Bears Insider

Schrock's Bears Mock Draft 1.1: How Shane Waldron impacts decisions

The Bears get Shane Waldron the quarterback and playmakers he needs in Insider Josh Schrock's latest mock draft

NBC Universal, Inc.

PFF’s Brad Spielberger joins Leila Rahimi on Football Night in Chicago to talk about the differences between the Bears new OC Shane Waldron and their old one Luke Getsy

The Bears made their first big move of a franchise-defining offseason Tuesday when they officially announced Shane Waldron as their new offensive coordinator.

In Waldron, the Bears get a bright, creative play-caller with deep roots in the Shanahan tree. Waldron has spent the last three seasons as the offensive coordinator for the Seattle Seahawks. He arrives in Chicago with play-calling experience, a track record of maximizing his personnel, and a proven ability to dial up explosive plays.

Waldron’s arrival doesn’t tip the Bears’ hand about their pending quarterback decision, but Waldron will play a significant role in keeping Justin Fields or drafting Caleb Williams.

With a new OC in place, here’s our Insider Mock Draft version 1.1. It still only goes through the first three rounds but comes with some slight tweaks from 1.0.

ROUND 1 (No. 1 overall): Caleb Williams, QB, USC

I could come up with some massive trade that has the Bears get a haul and keep Fields, but that wouldn’t fit how very early winds are blowing. That would be a waste of everyone’s time.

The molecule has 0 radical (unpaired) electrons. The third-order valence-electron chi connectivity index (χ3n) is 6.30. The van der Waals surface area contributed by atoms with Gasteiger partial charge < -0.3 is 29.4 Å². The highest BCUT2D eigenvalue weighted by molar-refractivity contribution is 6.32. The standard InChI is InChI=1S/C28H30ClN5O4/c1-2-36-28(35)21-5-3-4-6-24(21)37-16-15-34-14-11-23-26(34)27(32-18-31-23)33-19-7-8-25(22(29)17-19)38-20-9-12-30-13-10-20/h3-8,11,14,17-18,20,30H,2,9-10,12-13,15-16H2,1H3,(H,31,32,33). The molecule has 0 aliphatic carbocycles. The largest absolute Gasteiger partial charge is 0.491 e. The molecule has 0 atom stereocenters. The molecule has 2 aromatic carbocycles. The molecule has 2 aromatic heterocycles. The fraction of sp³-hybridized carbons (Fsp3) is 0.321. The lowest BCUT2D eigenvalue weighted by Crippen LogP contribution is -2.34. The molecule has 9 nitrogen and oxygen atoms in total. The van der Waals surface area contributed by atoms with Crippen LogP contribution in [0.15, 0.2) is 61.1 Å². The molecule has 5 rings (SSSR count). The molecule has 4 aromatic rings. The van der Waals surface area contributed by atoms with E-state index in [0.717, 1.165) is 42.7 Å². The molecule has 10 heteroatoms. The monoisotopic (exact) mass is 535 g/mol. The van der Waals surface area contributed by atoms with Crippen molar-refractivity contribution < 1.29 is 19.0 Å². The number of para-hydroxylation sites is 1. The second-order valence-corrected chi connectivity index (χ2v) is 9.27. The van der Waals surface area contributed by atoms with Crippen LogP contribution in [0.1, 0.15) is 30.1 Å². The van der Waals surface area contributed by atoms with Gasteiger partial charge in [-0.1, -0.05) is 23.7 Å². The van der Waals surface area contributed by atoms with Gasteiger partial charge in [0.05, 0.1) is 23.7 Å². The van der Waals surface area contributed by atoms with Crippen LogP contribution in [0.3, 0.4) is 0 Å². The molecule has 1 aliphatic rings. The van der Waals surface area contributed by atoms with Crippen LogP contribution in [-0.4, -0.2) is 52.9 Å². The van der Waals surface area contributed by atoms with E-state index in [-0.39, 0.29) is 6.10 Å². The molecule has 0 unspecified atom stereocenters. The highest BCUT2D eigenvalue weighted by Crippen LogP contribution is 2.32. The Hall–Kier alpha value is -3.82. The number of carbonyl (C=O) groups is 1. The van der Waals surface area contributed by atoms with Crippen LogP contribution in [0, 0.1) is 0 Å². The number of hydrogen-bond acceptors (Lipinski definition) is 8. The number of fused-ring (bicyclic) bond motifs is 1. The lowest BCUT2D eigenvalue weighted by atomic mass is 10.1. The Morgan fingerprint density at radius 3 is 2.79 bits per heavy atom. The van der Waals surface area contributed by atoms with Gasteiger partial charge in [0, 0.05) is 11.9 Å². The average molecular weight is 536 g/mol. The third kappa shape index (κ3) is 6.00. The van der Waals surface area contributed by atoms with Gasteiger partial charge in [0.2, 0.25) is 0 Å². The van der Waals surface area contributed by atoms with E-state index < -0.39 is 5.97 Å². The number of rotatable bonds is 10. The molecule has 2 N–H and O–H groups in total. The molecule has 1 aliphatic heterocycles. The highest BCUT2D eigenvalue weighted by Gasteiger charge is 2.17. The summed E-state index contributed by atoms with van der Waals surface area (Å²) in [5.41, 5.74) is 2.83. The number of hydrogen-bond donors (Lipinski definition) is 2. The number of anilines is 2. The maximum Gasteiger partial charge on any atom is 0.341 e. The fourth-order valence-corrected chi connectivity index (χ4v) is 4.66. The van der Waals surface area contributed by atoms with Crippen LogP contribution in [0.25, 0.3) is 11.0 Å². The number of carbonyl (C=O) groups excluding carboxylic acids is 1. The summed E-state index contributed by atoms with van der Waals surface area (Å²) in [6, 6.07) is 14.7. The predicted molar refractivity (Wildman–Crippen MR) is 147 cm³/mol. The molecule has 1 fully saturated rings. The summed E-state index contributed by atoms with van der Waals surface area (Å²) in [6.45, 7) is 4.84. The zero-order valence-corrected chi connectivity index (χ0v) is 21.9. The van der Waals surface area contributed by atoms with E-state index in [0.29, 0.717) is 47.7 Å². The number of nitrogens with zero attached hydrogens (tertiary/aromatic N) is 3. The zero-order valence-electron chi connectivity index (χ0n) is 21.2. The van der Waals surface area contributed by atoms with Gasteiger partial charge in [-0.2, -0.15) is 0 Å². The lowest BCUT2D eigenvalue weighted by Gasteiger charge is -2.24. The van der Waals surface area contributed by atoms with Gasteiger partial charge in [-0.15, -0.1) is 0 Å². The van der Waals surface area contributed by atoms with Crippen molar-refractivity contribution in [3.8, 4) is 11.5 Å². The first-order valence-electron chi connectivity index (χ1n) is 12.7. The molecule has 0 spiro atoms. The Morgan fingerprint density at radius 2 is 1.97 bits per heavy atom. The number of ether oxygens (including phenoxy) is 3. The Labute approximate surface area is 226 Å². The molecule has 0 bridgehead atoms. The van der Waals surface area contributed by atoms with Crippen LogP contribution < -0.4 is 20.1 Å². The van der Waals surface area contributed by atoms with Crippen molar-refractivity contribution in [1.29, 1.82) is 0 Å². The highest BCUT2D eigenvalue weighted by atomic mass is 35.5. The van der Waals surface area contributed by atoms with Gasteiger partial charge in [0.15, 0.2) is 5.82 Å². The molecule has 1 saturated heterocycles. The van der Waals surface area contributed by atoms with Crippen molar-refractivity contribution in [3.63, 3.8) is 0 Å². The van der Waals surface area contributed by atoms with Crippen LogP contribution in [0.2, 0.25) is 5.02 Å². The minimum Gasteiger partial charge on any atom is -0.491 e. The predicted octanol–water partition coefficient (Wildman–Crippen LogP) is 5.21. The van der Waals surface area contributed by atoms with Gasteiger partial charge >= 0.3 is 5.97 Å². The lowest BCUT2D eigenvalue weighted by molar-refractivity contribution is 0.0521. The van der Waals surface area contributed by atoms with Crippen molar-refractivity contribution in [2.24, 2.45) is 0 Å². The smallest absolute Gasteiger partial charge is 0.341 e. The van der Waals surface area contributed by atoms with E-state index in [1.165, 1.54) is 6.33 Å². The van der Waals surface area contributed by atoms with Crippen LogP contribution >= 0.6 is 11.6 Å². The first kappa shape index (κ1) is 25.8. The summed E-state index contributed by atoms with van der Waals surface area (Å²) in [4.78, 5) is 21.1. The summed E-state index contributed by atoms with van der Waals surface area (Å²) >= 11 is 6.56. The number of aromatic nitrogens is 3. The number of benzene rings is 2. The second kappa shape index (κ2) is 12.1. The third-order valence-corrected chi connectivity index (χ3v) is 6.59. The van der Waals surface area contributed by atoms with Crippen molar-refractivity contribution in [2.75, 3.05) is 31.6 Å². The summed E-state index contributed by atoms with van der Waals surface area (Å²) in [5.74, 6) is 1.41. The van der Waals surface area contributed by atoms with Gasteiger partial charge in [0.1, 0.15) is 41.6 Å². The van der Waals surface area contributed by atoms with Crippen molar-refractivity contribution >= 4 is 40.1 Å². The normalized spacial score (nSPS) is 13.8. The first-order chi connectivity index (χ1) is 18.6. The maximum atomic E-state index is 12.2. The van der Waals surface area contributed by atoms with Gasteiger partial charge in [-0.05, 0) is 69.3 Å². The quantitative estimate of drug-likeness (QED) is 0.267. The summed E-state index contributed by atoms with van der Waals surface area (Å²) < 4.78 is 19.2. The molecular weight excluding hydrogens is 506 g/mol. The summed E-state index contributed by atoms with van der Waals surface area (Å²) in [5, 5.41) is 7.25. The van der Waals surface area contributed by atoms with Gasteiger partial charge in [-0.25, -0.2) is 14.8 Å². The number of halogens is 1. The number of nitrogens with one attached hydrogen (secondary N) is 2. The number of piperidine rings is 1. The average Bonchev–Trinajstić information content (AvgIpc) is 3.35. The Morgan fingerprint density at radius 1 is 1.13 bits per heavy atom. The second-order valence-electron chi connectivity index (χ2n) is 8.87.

I have a hard time seeing any of my mock drafts not start with Williams. Fields has improved as a passer, but not enough to justify passing on a quarterback that everyone around the NFL has been dreaming about since he burst onto the scene as a freshman at Oklahoma.

"He's a generational talent," one NFC scout told NBC Sports Chicago. "They don't make them like him. What Caleb Williams can do -- that probably only comes around once every 20 or 30 years. If you're lucky enough to be holding that lottery ticket, you don't give it up."

The 2022 Heisman Trophy winner racked up 120 total touchdowns in three seasons. His off-schedule wizardry reminds some of Patrick Mahomes, including former Texas Tech head coach and current USC analyst Kliff Kingsbury. He has excellent field vision, accuracy, and arm talent to drop dimes into tight windows.

He’s too good, and his ceiling is too high to pass up.

Round 1 (No. 9 overall): Rome Odunze, WR, Washington

I had the Bears taking Odunze in my first mock, and the hire of Waldron makes me lean even heavier into the belief that general manager Ryan Poles will get his new OC (and likely new QB) an elite playmaker early in the draft.

Odunze likely will rise as the pre-draft process continues. I wouldn’t be surprised if the Los Angeles Chargers or New York Giants grab him at five or six.

But for now, I’m sticking with Odunze here.

The Washington product is an elite route-runner who dominates defensive backs at the catch point. He’s a physical receiver who uses his frame well in 50-50 situations and has the speed and elusiveness to rack up yards after catch.

“I know everyone is in love with [Marvin Harrison Jr.], but I think there’s a good case to be made for Odunze being the best receiver in this class,” an AFC scout told NBC Sports Chicago. “I think with his size, speed, fluidity, explosiveness, and physicality, he’s the complete package.”


Bears receive: 2024 second-round pick (No. 52), 2024 third-round pick (No. 84), 2025 fourth-round pick
Steelers receive: Justin Fields
, 2024 fifth-round pick